Reasons I love rural Missouri:
1) I seriously love the smell of burning. Burning leaves, wood, hamburgers, charcoal. You burn it, I love it. So, living in rural Missouri, everyone burns their leaves in the fall, their dry debris in the winter, and their burgers in the summer. Love it.
2) Everyone waves. When my family moved to Missouri from Colorado, I remember one of the things that fascinated us the most was that everyone waved to us when we drove past them. For a while we thought it was because we moved to a small town and everyone knew who we were: that new family that moved into the old Moreau Drive house. We were wrong. They just wave. We call it the two-finger wave, and this is how you do it:
1) Place hands on steering wheel in a 10 and 2 position. If you don’t know what that means, pretend the wheel is a clock and place your hands on 10:00 and 2:00.
2) When a car passes by you in the opposite direction, lift your pointer finger and middle finger of your right hand.
3) Give a little head nod. You can never go wrong with the head nod.
3) I like driving on really curvy roads. It makes me feel like I’m in the Fast and the Furious. And I won’t lie, I’m really good at driving fast around those curves. And by “fast” I mean the speed limit, but because of the centrifugal force, it feels faster. And more rebellious.
4) There are unusual animal farms. For example, on my way home after school, I pass a llama/miniature horse/cow farm. Weird? Yes. Amazing? Double yes. There is also a goat/chicken/emu farm. Every time I pass it, there are goats on top of the barn or perched on some fence. I don’t know how they do it!
5) Everyone knows everyone. And everything about them. And most of them are related somehow. It is surreal. If you’re from a small town, you know what I mean, but if you’re not, it is just like the movies. And I’m not even kidding. Go rent Runaway Bride and you’ll understand.
6) I get to drive down Historic Route 66 every day. I roll my windows down and cruise at 55 mph. Just me and the Buicks with handicap license plates. One time, my family hosted a foreign exchange student from France, and one of the “American” things he was most excited about was seeing the real Route 66. And to think, I get to cruise down an American icon everyday!
7) Snow days. What more can I say? We have a lot of them because we have a lot of small, winding gravel roads.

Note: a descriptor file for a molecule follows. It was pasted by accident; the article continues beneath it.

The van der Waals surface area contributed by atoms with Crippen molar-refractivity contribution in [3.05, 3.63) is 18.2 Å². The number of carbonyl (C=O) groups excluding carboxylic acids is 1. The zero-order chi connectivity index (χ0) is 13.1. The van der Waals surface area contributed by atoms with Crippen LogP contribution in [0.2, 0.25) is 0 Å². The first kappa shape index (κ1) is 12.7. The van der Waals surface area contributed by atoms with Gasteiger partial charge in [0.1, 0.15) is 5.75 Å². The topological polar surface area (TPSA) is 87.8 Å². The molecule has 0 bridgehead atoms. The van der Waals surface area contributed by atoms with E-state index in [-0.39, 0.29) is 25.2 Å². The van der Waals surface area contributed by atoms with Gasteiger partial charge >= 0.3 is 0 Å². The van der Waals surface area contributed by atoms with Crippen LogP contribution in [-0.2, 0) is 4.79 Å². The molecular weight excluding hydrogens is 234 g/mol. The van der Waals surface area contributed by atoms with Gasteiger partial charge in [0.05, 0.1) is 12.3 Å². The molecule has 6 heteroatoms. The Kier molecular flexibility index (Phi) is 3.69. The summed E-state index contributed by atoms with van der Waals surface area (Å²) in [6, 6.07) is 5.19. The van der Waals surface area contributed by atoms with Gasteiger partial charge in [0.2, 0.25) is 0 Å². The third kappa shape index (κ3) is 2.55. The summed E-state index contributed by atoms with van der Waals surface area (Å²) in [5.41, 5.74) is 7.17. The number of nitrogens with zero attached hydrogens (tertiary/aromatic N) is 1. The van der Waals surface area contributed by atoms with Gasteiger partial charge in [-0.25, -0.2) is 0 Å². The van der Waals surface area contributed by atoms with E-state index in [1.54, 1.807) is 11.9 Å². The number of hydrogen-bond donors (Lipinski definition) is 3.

8) Everything shuts down for hunting season. Seriously, people will take off work and school to go sit on a stand for hours in the freezing weather. I just don’t understand how sitting silently in the cold for any length of time to only possibly see a deer to shoot is fun. To each his own.
9) There are some incredible town names around here:
-Bland: Where Papa sometimes goes to lunch by himself.
-Belle: Possibly the reason of the misspelling on our belle choir music.
-Rosebud: Home of Clancy’s and Kline’s. Also, this is probably my favorite town in the area/whole world.
-Useful: This town houses two antique shops and a cemetery. The Useful Cemetary.
-Loose Creek: You know you’re at Loose Creek when the speed limit drops from 60 mph to 50 mph. The cops know you’re there because you’re usually still going 60 mph.
-Freedom: All I know is that it is one mile off of Highway 50.
-Cuba: Home of the World’s Largest Rocking Chair, the Route 66 Rocker. Not the home of Fidel Castro.
-Bourbon: Yes, Bourbon did get its name from the whiskey. A long time ago when the railroads were first put in an Irishman opened a general store along the tracks and imported Bourbon whiskey in huge kegs that he kept on the front porch. Thus, Bourbon became the town we all know and love today.
-Bem: I get to pass through Bem every day on my way to Cuba. It’s a dream come true. In the summer, they have a church picnic where they make homemade ice cream that will bring a tear of joy to your eye. Last summer, the picnic was on my birthday and I got some homemade mint ice cream. What a perfect way to turn 23!
-Eureka: This is actually one of the “big towns” and is closer to St. Louis. Eureka is the home of Six Flags and the ski slope. Missouri does have a ski slope, though it is more of an oversized ice cube. (I’ve had more injuries on this slope than I have in Colorado.) Despite these wonderful attractions, all I can think of when someone mentions Eureka is the show Eureka’s Castle. It used to come on after The Smurfs.
-Old Woolam: This town is down Highway P, the curviest road in all of the world. Many of the curves are ninety-degree angles. Papa whistles a lot when I drive down this one.
-Owensville: There aren’t really many attractions here, but we do have a Super WalMart that is open 24 hours. We also just became the home to a bakery/meat market/liquor store. Apparently they have an amazing beer fridge. It is nestled lovingly between the bagels and pork steaks. If you don’t know what a pork steak is, that’s ok. I’m pretty sure that Missouri invented them. I had never heard of them either until I moved to Missouri and started going to random church picnics with Grammy and Papa (when you live in rural Missouri, you go to everyone’s church dinners. Even if you don’t go to that church). A pork steak consists of a slab of fatty pork that is grilled to a crisp and is usually served with plastic silverware that breaks before you can even attempt to rip the meat into bite-sized pieces. Obviously, I’m not a fan of pork steaks.
I love rural Missouri.